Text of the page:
* The historical development and current debates about culture as heritage, property and as a resource and its legal definition and regulation (including concepts such as copyright, intellectual property and authorship)
* The cultural presence and representation of the law and the role of culture in the representation and dissemination of the concept of rights (e.g. law and literature, life writing and human rights, visual culture and rights rhetoric) *Participant Eligibility* The Summer Institute aims at advanced graduate, doctoral, and postdoctoral students from various academic fields whose research interests and projects are situated at the interface between law and the humanities and who are concerned with a better understanding of the interdependence of law and culture.
Even though the Institute strongly invites students from a broad variety of disciplines and academic backgrounds, it focuses almost exclusively on questions and issues related to research done in the humanities and legal studies.
Doctoral candidates in literature, the law, the arts, the humanities, and the related social sciences are invited to apply, as are advanced students pursuing a J.D. or its equivalent (such as the L.L.B). Young scholars or junior faculty members who have received a Ph.D. or corresponding degree in the last five years are also eligible. While applications by doctoral/post-doctoral students are prioritized, the Summer Institute also encourages applications from advanced Master students about to conclude their studies and with a strong interest in interdisciplinary research. There are openings for 20-30 students to participate in the Summer Institute.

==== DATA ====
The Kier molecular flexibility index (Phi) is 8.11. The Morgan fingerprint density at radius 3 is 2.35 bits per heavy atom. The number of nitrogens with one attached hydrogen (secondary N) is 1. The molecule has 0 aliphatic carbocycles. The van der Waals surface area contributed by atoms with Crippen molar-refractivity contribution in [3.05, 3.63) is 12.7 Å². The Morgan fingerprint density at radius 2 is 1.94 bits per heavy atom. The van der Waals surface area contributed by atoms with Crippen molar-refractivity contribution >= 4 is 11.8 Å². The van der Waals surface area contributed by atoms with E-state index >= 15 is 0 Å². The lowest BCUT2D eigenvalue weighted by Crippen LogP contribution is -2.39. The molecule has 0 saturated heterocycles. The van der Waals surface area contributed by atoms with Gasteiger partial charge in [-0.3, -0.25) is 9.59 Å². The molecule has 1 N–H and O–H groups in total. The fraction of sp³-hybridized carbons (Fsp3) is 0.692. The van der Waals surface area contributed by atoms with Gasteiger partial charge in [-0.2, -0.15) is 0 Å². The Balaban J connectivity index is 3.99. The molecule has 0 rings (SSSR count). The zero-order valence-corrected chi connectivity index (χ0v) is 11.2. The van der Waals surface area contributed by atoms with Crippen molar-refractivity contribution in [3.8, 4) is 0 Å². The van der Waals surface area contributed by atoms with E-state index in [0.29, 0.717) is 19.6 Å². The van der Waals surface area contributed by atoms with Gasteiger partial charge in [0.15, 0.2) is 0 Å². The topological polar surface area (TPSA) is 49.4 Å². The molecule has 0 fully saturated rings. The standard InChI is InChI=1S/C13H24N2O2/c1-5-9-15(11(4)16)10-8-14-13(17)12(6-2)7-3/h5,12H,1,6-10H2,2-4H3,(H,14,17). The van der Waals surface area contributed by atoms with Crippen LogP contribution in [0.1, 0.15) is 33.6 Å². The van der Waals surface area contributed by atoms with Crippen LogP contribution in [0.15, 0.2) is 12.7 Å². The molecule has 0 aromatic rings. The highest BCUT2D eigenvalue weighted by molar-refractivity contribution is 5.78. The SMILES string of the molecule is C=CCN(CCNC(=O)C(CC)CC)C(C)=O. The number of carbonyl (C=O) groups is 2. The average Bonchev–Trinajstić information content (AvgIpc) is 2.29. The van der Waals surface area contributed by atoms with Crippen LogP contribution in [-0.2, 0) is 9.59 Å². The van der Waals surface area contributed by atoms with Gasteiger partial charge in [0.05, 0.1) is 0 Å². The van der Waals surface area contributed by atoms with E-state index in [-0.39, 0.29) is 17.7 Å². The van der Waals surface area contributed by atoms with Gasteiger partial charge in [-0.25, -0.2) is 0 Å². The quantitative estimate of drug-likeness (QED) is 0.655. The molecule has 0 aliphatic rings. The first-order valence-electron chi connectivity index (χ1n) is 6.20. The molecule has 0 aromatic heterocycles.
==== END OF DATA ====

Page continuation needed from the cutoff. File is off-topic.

Due to its international audience, the Summer Institute will be completely conducted in English. It does not offer language instruction classes, either in German or in English.
*Application Process*

Applicants should complete:

* The application form on our website
There, they will have to upload
* A statement of purpose no more than two pages long, describing current scholarly interests, previous research, and plans for how the Summer Institute would specifically further these interests and plans.
* An up-to-date curriculum vitae.

Students interested in taking part in the Summer Institute should submit their applications no later than April 6, 2014. Detailed information about the Institute, the workshops, international faculty, admission and fees can be found at:


Please direct all inquiries and questions to Dr. Sabine N. Meyer, the coordinator of the Osnabrueck Summer Institute, at

Blackstone's Influence On Quebec's Legal Regime

Michel Morin, University of Montreal, is publishing Blackstone and the Birth of Quebec's Legal Culture 1765-1867 in Re-Interpreting Blackstone's Commentaries: A Seminal Text in National and International Contexts (Wilfrid Prest, ed.; Hart Publishing, forthcoming). Here is the abstract.